I’ll not bore you with the Latin names of the seed families, but avoid planting members of the categories listed below in the same beds in subsequent years. If you can stretch it to three or four years, so much the better.
Seed Family – Varieties
BEET – Beets, mangels, spinach, chard, orach, quinoa
GRASS – Corn, rice, barley, wheat, oats, rye, millet, sorghum
MINT – Mint, basil
MORNING GLORY – Sweet potatoes
NIGHTSHADE – Tomatoes, tobacco, eggplant, potatoes, peppers
ONION – Onions, garlic, leeks, chives
PARSLEY – Parsley, carrots, celery, parsnips, fennel, dill, cilantro
PEA – Peas, beans, cowpeas, lentils, garbanzos
SQUASH – Squash, cucumbers, gourds, melons, watermelons, pumpkins
SUNFLOWERS – Sunflowers, lettuce, endive, salsify, artichoke, cardoon, Jerusalem artichoke
Don’t get too worked up over this rotational business. It’s complicated—we know that. The good news is that if you compost a wide variety of plants, strict rotations are less important since your compost heap is full trace elements and minerals that will help to balance out your soil nutrition.
PREPARE YOUR BEDS
You can take the following steps now, even if your last frost date is a couple of months away.
1) If you haven’t already done so, clean up all your previous garden debris and cart it to the compost heap.
2) Take a forked tool (a rake won’t get deep enough) and lightly loosen the soil to a depth of four inches. If you see squirmy little worms or grubs, kill them. (Keep the earthworms, however!) If you have chickens, either give them the grubs as a treat or better yet, let them scratch around in your beds. They’ll become virtual “rototillers” with an attitude. I prefer this strategy because they’ll drop a little fertilizer in the beds as well!
3) Using soil from your compost pile, spread enough to bring the beds up to the top of your 6” side boards. Surprisingly, the dirt in your raised beds will be down about one-third from last year. You’ll want to add a little extra soil in the center of the beds so that there is a slight crown. This will allow for better drainage and give you a little more planting area.
4) Once everything is in place, lightly water in the top dressing. Repeat the watering process when you notice the beds are dry. Now that the hard work has been done, the fun can begin!
5) If you have 6 weeks or so before your frost date, get some heavy clear plastic sheeting. Put them over your beds, securing the sides with heavy objects like bricks or boards. You are now going to let the sun solarize your soil. This will heat the soil, killing some insects, fungi, viruses and weed seeds at the same time.
MAKE YOUR OWN POTTING SOIL
You’ll want to use a basic potting mix without a lot of built-in fertilizer. If there is too much nitrogen, the seedlings can get leggy and the stem and support structures won’t be able to support mature fruit.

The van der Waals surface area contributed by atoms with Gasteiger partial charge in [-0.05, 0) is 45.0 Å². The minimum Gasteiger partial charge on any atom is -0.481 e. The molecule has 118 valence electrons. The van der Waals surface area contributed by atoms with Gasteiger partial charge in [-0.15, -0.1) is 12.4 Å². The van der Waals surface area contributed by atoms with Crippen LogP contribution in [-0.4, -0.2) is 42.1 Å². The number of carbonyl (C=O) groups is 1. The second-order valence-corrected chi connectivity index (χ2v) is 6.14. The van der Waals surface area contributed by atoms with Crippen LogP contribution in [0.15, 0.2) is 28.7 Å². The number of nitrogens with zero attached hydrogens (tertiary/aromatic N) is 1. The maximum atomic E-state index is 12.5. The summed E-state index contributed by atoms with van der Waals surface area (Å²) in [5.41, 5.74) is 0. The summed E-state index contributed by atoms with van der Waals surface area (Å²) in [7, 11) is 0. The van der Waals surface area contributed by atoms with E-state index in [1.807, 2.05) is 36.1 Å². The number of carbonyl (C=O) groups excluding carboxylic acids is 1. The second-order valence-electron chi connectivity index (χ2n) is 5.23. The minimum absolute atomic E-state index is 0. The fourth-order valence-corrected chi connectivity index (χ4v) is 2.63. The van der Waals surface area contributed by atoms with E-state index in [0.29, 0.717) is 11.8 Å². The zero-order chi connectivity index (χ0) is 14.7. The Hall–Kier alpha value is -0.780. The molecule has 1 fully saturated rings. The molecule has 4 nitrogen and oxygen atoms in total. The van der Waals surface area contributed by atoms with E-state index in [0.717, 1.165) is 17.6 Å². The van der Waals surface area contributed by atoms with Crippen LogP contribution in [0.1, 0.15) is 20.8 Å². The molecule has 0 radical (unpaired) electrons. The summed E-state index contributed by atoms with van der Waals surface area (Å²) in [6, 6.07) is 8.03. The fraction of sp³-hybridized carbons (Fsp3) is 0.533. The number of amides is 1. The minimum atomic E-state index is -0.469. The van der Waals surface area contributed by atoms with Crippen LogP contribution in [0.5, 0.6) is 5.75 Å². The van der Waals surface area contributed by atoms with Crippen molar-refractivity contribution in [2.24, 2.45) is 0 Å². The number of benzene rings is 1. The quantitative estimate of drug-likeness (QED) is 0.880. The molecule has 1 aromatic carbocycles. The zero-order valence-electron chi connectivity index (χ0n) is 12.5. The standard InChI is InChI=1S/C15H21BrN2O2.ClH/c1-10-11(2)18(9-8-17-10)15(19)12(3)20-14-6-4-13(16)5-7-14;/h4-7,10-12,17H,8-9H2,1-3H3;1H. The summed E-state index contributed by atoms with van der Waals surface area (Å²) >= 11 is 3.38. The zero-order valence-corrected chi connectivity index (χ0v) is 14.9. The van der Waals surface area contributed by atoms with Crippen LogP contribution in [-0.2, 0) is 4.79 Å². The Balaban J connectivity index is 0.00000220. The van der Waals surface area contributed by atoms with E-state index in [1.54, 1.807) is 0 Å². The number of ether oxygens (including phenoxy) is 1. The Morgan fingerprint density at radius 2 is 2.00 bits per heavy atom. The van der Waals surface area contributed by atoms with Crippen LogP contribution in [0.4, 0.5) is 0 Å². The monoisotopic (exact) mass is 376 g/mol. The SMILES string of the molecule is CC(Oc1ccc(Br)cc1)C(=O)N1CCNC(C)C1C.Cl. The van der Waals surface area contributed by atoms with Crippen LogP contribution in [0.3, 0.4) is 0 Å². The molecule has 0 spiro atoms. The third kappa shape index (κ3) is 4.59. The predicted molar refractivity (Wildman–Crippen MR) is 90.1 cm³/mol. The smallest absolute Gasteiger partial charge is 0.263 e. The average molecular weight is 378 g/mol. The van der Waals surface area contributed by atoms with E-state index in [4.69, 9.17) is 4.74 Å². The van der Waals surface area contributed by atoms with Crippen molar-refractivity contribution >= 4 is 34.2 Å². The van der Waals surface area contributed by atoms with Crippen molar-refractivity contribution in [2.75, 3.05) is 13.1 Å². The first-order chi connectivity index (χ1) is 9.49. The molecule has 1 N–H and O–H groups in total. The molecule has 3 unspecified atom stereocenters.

I prefer to save money and make my own potting mix; this recipe from Rodale’s Institute for Organic Growing is a good one. (You’ll want to make sure that any chicken or horse manure has been aged at least a year—preferably two—and that your compost heap was heated to at least 140 degrees F for about two weeks so that the weed seeds will not germinate.)
4 parts fine compost from one year old shredded leaves & aged animal manure
1 part perlite
1 part vermiculite
2 parts peat moss
You’ll want to mix this outdoors in a wheelbarrow; lightly moistening the ingredients to keep the dust down. I like this mix because there is a good balance between moisture retention and good drainage. Without good drainage you will struggle with “damping-off” which is a fungal disease that causes newly germinated seedlings to weaken, topple over and die. I like using shredded leaf compost because you get a timed release of good nutrition, thus avoiding the necessity of fertilizing.
WHAT TO PLANT IN YOUR SPRING GARDEN
If you reside in growing zones 3-7, you can plant any of the varieties found in your kit, as you have a relatively short growing season.
Persons living in zone 8a can reasonably expect to get in two gardens per year, and those in zones 8b-10 can grow three crops. Try getting a quick crop of beets, broccoli, Brussels sprouts, cabbage, carrots, collards, kale, kohlrabi, lettuce and other greens, mustard, radishes and regular spinach in before it gets too hot. You’ll have to wait to plant Malabar spinach (not a true spinach anyway) as it is very cold sensitive. Start trays of peppers, tomatoes, eggplant, peanuts and squash indoors, or in your greenhouse.
To determine your growing zone, Google “USDA Plant Hardiness Zone” and your zip code, or call your county agricultural extension service or Master Gardener program. Bear in mind that the zone map changed dramatically in the USDA’s 2012 revision, so be sure to be sure.
Now get out there and turn some soil!
– The Seed Lady